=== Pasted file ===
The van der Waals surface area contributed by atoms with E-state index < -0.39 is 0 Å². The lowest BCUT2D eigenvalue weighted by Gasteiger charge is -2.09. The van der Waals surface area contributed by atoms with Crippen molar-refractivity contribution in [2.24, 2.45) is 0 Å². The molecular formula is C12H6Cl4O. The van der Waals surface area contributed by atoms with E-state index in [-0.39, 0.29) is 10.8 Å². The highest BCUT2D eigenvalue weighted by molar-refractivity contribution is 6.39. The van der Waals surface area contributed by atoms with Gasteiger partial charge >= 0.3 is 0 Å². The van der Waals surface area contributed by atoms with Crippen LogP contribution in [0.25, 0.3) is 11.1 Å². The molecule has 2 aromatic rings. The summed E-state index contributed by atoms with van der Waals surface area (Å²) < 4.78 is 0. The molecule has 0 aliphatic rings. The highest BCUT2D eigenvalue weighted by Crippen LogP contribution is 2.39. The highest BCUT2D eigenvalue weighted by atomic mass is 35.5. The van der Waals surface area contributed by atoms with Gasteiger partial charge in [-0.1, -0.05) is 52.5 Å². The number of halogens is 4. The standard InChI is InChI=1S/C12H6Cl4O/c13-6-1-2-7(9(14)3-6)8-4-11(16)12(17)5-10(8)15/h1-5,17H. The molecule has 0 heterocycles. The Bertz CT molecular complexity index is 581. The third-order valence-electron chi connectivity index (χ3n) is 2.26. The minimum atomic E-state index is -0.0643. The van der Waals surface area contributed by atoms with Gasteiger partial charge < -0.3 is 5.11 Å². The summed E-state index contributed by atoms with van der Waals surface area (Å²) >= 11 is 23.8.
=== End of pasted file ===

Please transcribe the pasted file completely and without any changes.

The van der Waals surface area contributed by atoms with E-state index < -0.39 is 0 Å². The lowest BCUT2D eigenvalue weighted by Gasteiger charge is -2.09. The van der Waals surface area contributed by atoms with Crippen molar-refractivity contribution in [2.24, 2.45) is 0 Å². The molecular formula is C12H6Cl4O. The van der Waals surface area contributed by atoms with E-state index in [-0.39, 0.29) is 10.8 Å². The highest BCUT2D eigenvalue weighted by molar-refractivity contribution is 6.39. The van der Waals surface area contributed by atoms with Gasteiger partial charge >= 0.3 is 0 Å². The van der Waals surface area contributed by atoms with Crippen LogP contribution in [0.25, 0.3) is 11.1 Å². The molecule has 2 aromatic rings. The summed E-state index contributed by atoms with van der Waals surface area (Å²) < 4.78 is 0. The molecule has 0 aliphatic rings. The highest BCUT2D eigenvalue weighted by Crippen LogP contribution is 2.39. The highest BCUT2D eigenvalue weighted by atomic mass is 35.5. The van der Waals surface area contributed by atoms with Gasteiger partial charge in [-0.1, -0.05) is 52.5 Å². The number of halogens is 4. The standard InChI is InChI=1S/C12H6Cl4O/c13-6-1-2-7(9(14)3-6)8-4-11(16)12(17)5-10(8)15/h1-5,17H. The molecule has 0 heterocycles. The Bertz CT molecular complexity index is 581. The third-order valence-electron chi connectivity index (χ3n) is 2.26. The minimum atomic E-state index is -0.0643. The van der Waals surface area contributed by atoms with Gasteiger partial charge < -0.3 is 5.11 Å². The summed E-state index contributed by atoms with van der Waals surface area (Å²) >= 11 is 23.8.